by Pat Stanton
During the past few months I have been energized by the great work happening to create the National Energy Efficiency Registry (NEER). More than 150 experts have been reviewing the NEER’s draft principles and operating rules to be released for public comment in the spring of 2017. You’re invited to learn more and get ready to add your voice!
What is the NEER?
If you haven’t heard yet, this is what all the buzz is about:
–Consider the market transformation that has been driven by Renewable Energy Credits (RECs).
–NEER will harness similar transformative power for energy efficiency by creating a transaction processing platform that allows EE Providers to document energy savings in a robust transparent manner to demonstrate progress toward energy goals and potential compliance with existing and future state and federal environmental regulations.
And here’s what I am most excited by:
–Standardizing document management and reporting protocols for EE projects can bring economies of scale.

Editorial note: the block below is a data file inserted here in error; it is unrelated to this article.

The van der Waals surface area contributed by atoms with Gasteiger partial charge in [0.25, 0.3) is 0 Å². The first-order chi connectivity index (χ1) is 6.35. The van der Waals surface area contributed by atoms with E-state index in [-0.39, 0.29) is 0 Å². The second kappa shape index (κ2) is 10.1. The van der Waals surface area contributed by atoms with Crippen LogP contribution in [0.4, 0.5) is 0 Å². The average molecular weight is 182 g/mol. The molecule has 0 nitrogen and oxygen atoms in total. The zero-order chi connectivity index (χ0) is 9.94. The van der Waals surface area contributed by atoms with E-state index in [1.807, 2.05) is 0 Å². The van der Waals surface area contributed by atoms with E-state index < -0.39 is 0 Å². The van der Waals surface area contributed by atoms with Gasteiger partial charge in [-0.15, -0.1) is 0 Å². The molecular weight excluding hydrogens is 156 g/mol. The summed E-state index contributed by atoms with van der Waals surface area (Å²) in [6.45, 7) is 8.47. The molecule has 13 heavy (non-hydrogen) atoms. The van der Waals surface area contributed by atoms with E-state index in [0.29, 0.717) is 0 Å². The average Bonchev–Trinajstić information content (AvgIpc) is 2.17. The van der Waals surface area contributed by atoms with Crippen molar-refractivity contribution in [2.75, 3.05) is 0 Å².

–With a standardized NEER, states can add energy efficiency to their clean power portfolio with reduced administrative burden.
–Registries that create rigorous accounting through the creation, transactions and retirement of compliance instruments slash transaction costs and make public policies like RPS feasible. NEER has the potential to unlock access to potential compliance markets for EE Providers.
The state of Connecticut has incentivized EE project development through market-based tradable credits with a “Class III” designation within its RPS. To see how Connecticut uses EE credits, check out our case studies.
What’s E4TheFuture’s Role?
Working under contract for and in partnership with The Climate Registry, E4TheFuture is facilitating a two-year, state-driven stakeholder process to develop the draft principles and operating rules documents. This work is part of the States Initiative on Principles and Governance, one of four components in the overall NEER development process.
If you want to learn more about NEER, see a five-page fact sheet, or contact The Climate Registry.
–Pat Stanton is E4TheFuture’s Director of National Policy